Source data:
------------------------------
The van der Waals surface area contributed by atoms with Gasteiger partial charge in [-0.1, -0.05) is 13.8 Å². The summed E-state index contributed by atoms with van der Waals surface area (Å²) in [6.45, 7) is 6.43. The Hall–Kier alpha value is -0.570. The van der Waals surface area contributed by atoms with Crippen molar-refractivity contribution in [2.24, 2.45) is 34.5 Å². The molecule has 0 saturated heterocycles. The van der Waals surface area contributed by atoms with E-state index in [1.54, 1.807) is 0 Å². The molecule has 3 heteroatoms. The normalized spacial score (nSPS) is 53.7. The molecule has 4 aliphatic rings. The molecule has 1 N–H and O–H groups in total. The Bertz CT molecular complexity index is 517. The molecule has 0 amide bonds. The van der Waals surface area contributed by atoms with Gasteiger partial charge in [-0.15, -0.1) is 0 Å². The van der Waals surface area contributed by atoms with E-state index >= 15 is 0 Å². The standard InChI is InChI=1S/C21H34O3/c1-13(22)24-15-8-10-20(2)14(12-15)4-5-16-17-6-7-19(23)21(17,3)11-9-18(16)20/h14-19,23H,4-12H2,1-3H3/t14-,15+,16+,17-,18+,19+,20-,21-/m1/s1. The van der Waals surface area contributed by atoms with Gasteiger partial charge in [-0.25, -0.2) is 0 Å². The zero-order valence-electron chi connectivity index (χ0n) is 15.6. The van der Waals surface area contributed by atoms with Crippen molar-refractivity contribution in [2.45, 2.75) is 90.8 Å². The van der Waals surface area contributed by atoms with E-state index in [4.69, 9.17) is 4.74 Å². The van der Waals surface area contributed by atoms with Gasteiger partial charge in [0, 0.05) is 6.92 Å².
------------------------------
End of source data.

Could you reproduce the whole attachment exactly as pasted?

The van der Waals surface area contributed by atoms with Gasteiger partial charge in [-0.1, -0.05) is 13.8 Å². The summed E-state index contributed by atoms with van der Waals surface area (Å²) in [6.45, 7) is 6.43. The Hall–Kier alpha value is -0.570. The van der Waals surface area contributed by atoms with Crippen molar-refractivity contribution in [2.24, 2.45) is 34.5 Å². The molecule has 0 saturated heterocycles. The van der Waals surface area contributed by atoms with E-state index in [1.54, 1.807) is 0 Å². The molecule has 3 heteroatoms. The normalized spacial score (nSPS) is 53.7. The molecule has 4 aliphatic rings. The molecule has 1 N–H and O–H groups in total. The Bertz CT molecular complexity index is 517. The molecule has 0 amide bonds. The van der Waals surface area contributed by atoms with Gasteiger partial charge in [-0.15, -0.1) is 0 Å². The van der Waals surface area contributed by atoms with E-state index >= 15 is 0 Å². The standard InChI is InChI=1S/C21H34O3/c1-13(22)24-15-8-10-20(2)14(12-15)4-5-16-17-6-7-19(23)21(17,3)11-9-18(16)20/h14-19,23H,4-12H2,1-3H3/t14-,15+,16+,17-,18+,19+,20-,21-/m1/s1. The van der Waals surface area contributed by atoms with Gasteiger partial charge in [-0.25, -0.2) is 0 Å². The zero-order valence-electron chi connectivity index (χ0n) is 15.6. The van der Waals surface area contributed by atoms with Crippen molar-refractivity contribution in [2.45, 2.75) is 90.8 Å². The van der Waals surface area contributed by atoms with E-state index in [4.69, 9.17) is 4.74 Å². The van der Waals surface area contributed by atoms with Gasteiger partial charge in [0, 0.05) is 6.92 Å².